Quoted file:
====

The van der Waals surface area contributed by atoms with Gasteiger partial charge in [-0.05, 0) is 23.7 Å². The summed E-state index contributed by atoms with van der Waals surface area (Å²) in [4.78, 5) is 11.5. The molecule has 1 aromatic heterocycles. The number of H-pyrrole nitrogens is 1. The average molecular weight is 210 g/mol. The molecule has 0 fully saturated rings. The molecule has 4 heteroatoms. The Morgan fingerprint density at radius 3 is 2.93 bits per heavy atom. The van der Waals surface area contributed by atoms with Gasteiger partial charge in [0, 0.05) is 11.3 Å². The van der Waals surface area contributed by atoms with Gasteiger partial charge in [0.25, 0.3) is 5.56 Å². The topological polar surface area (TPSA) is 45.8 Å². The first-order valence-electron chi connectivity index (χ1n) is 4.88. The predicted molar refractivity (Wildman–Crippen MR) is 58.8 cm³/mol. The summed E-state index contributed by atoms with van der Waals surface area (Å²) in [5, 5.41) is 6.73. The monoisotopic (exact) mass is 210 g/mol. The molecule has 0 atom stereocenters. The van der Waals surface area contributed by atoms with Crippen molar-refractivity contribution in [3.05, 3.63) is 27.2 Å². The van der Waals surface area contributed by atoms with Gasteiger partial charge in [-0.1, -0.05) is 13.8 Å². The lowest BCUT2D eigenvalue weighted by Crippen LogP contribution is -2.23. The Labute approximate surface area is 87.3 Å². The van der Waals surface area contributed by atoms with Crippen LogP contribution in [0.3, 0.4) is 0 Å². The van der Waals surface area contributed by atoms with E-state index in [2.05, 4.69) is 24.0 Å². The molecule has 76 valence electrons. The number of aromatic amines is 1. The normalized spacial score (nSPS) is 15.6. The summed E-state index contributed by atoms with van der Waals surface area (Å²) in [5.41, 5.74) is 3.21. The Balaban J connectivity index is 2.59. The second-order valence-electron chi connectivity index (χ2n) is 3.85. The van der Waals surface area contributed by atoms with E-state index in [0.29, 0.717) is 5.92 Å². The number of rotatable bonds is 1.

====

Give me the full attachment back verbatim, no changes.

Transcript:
The van der Waals surface area contributed by atoms with Gasteiger partial charge in [-0.05, 0) is 23.7 Å². The summed E-state index contributed by atoms with van der Waals surface area (Å²) in [4.78, 5) is 11.5. The molecule has 1 aromatic heterocycles. The number of H-pyrrole nitrogens is 1. The average molecular weight is 210 g/mol. The molecule has 0 fully saturated rings. The molecule has 4 heteroatoms. The Morgan fingerprint density at radius 3 is 2.93 bits per heavy atom. The van der Waals surface area contributed by atoms with Gasteiger partial charge in [0, 0.05) is 11.3 Å². The van der Waals surface area contributed by atoms with Gasteiger partial charge in [0.25, 0.3) is 5.56 Å². The topological polar surface area (TPSA) is 45.8 Å². The first-order valence-electron chi connectivity index (χ1n) is 4.88. The predicted molar refractivity (Wildman–Crippen MR) is 58.8 cm³/mol. The summed E-state index contributed by atoms with van der Waals surface area (Å²) in [5, 5.41) is 6.73. The monoisotopic (exact) mass is 210 g/mol. The molecule has 0 atom stereocenters. The van der Waals surface area contributed by atoms with Crippen molar-refractivity contribution in [3.05, 3.63) is 27.2 Å². The van der Waals surface area contributed by atoms with Gasteiger partial charge in [-0.1, -0.05) is 13.8 Å². The lowest BCUT2D eigenvalue weighted by Crippen LogP contribution is -2.23. The Labute approximate surface area is 87.3 Å². The van der Waals surface area contributed by atoms with Crippen LogP contribution in [0.3, 0.4) is 0 Å². The van der Waals surface area contributed by atoms with E-state index in [2.05, 4.69) is 24.0 Å². The molecule has 76 valence electrons. The number of aromatic amines is 1. The normalized spacial score (nSPS) is 15.6. The summed E-state index contributed by atoms with van der Waals surface area (Å²) in [5.41, 5.74) is 3.21. The Balaban J connectivity index is 2.59. The second-order valence-electron chi connectivity index (χ2n) is 3.85. The van der Waals surface area contributed by atoms with E-state index in [0.29, 0.717) is 5.92 Å². The number of rotatable bonds is 1.